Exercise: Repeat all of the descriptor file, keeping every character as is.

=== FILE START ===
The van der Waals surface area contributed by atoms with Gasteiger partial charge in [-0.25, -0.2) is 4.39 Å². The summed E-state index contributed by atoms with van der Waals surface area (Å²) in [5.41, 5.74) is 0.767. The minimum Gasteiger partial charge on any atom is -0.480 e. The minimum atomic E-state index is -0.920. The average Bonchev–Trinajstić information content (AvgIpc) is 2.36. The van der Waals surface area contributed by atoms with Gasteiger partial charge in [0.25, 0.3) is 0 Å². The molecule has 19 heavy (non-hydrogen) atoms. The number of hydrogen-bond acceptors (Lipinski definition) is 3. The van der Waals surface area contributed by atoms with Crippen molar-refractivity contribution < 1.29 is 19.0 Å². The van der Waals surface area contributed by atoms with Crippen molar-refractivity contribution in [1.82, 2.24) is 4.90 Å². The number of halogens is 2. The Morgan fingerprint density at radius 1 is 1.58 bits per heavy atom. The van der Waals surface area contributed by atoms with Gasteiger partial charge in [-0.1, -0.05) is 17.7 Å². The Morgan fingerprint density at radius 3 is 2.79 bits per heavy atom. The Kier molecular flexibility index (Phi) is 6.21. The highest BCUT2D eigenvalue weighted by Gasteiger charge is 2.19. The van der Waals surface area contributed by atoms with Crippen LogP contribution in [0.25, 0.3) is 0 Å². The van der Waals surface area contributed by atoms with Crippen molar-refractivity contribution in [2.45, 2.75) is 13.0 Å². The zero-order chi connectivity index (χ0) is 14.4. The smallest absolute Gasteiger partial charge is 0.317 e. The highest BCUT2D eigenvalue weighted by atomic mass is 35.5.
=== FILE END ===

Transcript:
The van der Waals surface area contributed by atoms with Gasteiger partial charge in [-0.25, -0.2) is 4.39 Å². The summed E-state index contributed by atoms with van der Waals surface area (Å²) in [5.41, 5.74) is 0.767. The minimum Gasteiger partial charge on any atom is -0.480 e. The minimum atomic E-state index is -0.920. The average Bonchev–Trinajstić information content (AvgIpc) is 2.36. The van der Waals surface area contributed by atoms with Gasteiger partial charge in [0.25, 0.3) is 0 Å². The molecule has 19 heavy (non-hydrogen) atoms. The number of hydrogen-bond acceptors (Lipinski definition) is 3. The van der Waals surface area contributed by atoms with Crippen molar-refractivity contribution < 1.29 is 19.0 Å². The van der Waals surface area contributed by atoms with Crippen molar-refractivity contribution in [1.82, 2.24) is 4.90 Å². The number of halogens is 2. The Morgan fingerprint density at radius 1 is 1.58 bits per heavy atom. The van der Waals surface area contributed by atoms with Gasteiger partial charge in [-0.1, -0.05) is 17.7 Å². The Morgan fingerprint density at radius 3 is 2.79 bits per heavy atom. The Kier molecular flexibility index (Phi) is 6.21. The highest BCUT2D eigenvalue weighted by Gasteiger charge is 2.19. The van der Waals surface area contributed by atoms with Crippen LogP contribution in [0.25, 0.3) is 0 Å². The van der Waals surface area contributed by atoms with Crippen molar-refractivity contribution in [2.45, 2.75) is 13.0 Å². The zero-order chi connectivity index (χ0) is 14.4. The smallest absolute Gasteiger partial charge is 0.317 e. The highest BCUT2D eigenvalue weighted by atomic mass is 35.5.